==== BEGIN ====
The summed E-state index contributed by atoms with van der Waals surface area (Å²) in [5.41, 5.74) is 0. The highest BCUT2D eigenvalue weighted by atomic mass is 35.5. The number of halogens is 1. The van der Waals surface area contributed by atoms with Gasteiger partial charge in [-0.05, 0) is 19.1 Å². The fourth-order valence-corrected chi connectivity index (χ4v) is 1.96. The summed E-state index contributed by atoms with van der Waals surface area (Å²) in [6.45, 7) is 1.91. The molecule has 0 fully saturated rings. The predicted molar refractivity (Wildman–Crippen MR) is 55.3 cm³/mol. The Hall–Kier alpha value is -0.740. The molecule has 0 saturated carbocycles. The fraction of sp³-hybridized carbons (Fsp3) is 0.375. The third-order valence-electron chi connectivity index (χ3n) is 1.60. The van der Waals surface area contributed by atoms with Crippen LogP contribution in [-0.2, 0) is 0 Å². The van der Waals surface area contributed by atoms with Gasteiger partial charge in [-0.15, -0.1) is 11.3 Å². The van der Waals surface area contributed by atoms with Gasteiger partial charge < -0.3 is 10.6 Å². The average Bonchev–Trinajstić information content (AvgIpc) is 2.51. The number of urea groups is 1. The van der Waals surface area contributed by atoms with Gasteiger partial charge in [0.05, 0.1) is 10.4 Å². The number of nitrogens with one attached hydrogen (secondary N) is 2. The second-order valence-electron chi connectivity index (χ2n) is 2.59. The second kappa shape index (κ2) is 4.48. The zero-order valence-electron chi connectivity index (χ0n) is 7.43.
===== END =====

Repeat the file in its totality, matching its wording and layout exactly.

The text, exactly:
The summed E-state index contributed by atoms with van der Waals surface area (Å²) in [5.41, 5.74) is 0. The highest BCUT2D eigenvalue weighted by atomic mass is 35.5. The number of halogens is 1. The van der Waals surface area contributed by atoms with Gasteiger partial charge in [-0.05, 0) is 19.1 Å². The fourth-order valence-corrected chi connectivity index (χ4v) is 1.96. The summed E-state index contributed by atoms with van der Waals surface area (Å²) in [6.45, 7) is 1.91. The molecule has 0 fully saturated rings. The predicted molar refractivity (Wildman–Crippen MR) is 55.3 cm³/mol. The Hall–Kier alpha value is -0.740. The molecule has 0 saturated carbocycles. The fraction of sp³-hybridized carbons (Fsp3) is 0.375. The third-order valence-electron chi connectivity index (χ3n) is 1.60. The van der Waals surface area contributed by atoms with Crippen LogP contribution in [-0.2, 0) is 0 Å². The van der Waals surface area contributed by atoms with Gasteiger partial charge in [-0.15, -0.1) is 11.3 Å². The van der Waals surface area contributed by atoms with Gasteiger partial charge < -0.3 is 10.6 Å². The average Bonchev–Trinajstić information content (AvgIpc) is 2.51. The number of urea groups is 1. The van der Waals surface area contributed by atoms with Gasteiger partial charge in [0.05, 0.1) is 10.4 Å². The number of nitrogens with one attached hydrogen (secondary N) is 2. The second-order valence-electron chi connectivity index (χ2n) is 2.59. The second kappa shape index (κ2) is 4.48. The zero-order valence-electron chi connectivity index (χ0n) is 7.43.